3. Also, the Varlamov for their first rounder was widely regarded as, and still is and should be regarded as, an absolutely HORRIBLE trade. That is piss-poor asset management. Colorado is going nowhere this season, and surrendered a top 10 (possibly top 5) pick for a backup goalie. How you can possibly consider that to be anything but a complete disaster is somewhat incomprehensible.

    4. And one last thing that a lot of people don't take into account is the team of assistant GMs that Burke has assembled.

      Burke has brought in Dave Nonis, Rick Dudley, Dave Poulin, and kept Cliff Fletcher on as a consultant.

      Those are 3 very capable GMs that believe in Burke who could have done the job on other teams on their own.

  10. Anonymous2:44 p.m.

    Some of your facts are off.
    Reimer was a JFJ prospect. Just like Kulemin, Gunnar etc. And Grabbo - that was Fletcher. In fact Burke traded away plenty of prospects and people pine of his empty cupboard was.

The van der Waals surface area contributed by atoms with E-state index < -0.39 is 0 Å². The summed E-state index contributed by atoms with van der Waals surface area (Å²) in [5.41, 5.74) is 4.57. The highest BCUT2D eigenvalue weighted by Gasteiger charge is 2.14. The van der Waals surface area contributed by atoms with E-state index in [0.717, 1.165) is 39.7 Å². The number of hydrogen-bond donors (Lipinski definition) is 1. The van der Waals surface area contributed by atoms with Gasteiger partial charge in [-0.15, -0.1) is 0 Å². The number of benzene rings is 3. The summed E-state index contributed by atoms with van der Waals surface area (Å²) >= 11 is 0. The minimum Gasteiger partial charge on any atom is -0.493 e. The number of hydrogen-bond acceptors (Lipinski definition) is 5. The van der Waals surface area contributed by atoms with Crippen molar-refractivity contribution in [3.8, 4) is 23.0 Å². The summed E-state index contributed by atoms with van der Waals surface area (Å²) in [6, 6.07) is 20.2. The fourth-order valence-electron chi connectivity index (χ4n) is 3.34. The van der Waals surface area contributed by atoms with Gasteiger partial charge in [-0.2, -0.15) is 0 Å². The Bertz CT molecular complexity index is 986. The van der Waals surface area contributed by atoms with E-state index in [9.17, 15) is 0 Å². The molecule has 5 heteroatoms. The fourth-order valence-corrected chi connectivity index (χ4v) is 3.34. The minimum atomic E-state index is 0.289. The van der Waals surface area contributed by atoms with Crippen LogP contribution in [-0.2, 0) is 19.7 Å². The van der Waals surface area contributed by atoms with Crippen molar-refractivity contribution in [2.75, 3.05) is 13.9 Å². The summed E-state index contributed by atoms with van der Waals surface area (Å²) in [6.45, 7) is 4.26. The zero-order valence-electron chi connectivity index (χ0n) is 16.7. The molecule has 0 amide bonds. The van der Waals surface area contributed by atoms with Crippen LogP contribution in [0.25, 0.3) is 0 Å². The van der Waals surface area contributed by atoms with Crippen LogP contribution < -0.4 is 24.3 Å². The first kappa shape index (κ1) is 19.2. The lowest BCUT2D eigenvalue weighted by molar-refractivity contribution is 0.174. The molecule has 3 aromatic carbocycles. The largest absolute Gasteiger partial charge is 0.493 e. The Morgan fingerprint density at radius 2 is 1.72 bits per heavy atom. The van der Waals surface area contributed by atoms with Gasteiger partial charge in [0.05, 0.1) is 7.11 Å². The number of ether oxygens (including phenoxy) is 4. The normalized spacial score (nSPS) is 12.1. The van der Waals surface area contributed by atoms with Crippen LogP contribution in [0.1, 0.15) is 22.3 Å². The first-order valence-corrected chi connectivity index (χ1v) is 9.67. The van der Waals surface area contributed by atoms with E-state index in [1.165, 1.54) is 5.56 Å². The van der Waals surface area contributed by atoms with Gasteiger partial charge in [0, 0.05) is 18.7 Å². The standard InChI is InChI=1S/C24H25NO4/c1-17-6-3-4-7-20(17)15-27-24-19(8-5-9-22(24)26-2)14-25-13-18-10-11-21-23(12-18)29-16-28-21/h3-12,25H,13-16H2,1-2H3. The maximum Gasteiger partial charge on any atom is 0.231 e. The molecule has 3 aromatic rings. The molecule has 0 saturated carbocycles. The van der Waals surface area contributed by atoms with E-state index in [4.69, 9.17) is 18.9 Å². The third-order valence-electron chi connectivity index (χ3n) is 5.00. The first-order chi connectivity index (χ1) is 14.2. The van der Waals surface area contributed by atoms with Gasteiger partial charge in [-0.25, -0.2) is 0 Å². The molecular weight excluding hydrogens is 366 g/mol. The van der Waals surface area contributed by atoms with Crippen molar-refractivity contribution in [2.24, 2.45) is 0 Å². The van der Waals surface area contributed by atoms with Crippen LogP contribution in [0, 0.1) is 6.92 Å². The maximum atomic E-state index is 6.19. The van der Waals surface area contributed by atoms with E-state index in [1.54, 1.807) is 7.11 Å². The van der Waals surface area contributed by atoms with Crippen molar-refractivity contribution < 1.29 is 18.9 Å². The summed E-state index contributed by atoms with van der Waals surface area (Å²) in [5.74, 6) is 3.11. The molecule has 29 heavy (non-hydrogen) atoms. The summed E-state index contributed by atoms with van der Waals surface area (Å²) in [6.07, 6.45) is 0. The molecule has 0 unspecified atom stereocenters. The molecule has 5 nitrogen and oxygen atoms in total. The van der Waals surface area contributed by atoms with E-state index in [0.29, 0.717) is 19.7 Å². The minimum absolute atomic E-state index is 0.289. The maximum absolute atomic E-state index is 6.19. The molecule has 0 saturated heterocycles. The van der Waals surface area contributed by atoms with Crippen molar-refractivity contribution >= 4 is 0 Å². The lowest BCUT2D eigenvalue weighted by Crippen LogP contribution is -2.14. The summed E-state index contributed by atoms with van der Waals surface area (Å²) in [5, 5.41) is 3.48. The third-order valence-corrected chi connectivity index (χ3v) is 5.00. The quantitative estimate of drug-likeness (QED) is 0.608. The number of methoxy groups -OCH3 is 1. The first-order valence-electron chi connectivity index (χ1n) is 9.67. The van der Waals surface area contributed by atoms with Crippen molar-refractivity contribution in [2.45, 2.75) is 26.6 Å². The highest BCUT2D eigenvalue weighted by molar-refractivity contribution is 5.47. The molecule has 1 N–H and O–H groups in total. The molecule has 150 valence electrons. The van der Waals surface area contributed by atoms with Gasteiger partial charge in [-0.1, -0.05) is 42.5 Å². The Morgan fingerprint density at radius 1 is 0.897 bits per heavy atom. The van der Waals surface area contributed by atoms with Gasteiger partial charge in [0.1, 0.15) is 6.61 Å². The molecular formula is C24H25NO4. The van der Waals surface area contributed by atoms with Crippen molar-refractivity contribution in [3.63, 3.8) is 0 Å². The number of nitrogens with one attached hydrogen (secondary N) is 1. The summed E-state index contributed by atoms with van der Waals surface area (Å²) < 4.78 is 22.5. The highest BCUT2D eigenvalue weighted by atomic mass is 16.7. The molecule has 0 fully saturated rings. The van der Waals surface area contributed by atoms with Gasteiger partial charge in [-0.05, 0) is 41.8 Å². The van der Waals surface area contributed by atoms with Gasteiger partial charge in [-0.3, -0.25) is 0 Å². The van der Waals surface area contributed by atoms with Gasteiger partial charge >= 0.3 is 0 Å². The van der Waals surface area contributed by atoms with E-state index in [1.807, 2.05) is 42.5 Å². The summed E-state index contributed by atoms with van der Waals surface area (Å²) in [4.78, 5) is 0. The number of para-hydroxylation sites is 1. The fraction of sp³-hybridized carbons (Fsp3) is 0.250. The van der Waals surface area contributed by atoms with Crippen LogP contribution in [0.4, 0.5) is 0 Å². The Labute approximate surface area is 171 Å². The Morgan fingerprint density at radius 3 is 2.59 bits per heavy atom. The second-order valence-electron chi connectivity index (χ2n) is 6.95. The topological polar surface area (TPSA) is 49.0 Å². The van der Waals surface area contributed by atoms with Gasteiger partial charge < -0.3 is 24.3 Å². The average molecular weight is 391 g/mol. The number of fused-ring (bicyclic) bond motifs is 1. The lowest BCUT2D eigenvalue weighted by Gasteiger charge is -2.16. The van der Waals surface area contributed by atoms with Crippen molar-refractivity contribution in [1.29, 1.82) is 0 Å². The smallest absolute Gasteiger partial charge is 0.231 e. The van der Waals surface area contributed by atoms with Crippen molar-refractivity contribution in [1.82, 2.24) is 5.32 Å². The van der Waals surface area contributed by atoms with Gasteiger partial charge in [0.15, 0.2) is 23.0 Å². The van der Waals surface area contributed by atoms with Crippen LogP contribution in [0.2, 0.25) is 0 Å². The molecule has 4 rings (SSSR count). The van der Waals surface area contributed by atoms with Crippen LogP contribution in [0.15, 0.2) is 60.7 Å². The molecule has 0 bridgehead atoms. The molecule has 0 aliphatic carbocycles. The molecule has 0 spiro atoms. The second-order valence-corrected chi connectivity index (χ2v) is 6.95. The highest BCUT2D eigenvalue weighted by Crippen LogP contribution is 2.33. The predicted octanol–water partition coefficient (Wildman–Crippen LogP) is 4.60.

Also Lebda was a Burke acquisition.

    Vlarmov is not looking good - much like Toskala does not look good. BUT at least the Avs didn't leave the trade dependent on an inexperience goalie like Burke. They got themselves a decent backup in Giguere. Who was Toskalol backup? Burke made some poor risk management choices that is the point.

    Burke assembled 4 other GM to his management staff - why doesn't the team seem to get 4x the value from them?

    I'm not saying Burke is a disaster rather I'm saying his rebuild is overrated (not like Phaneuf overrated) just hot air overrated.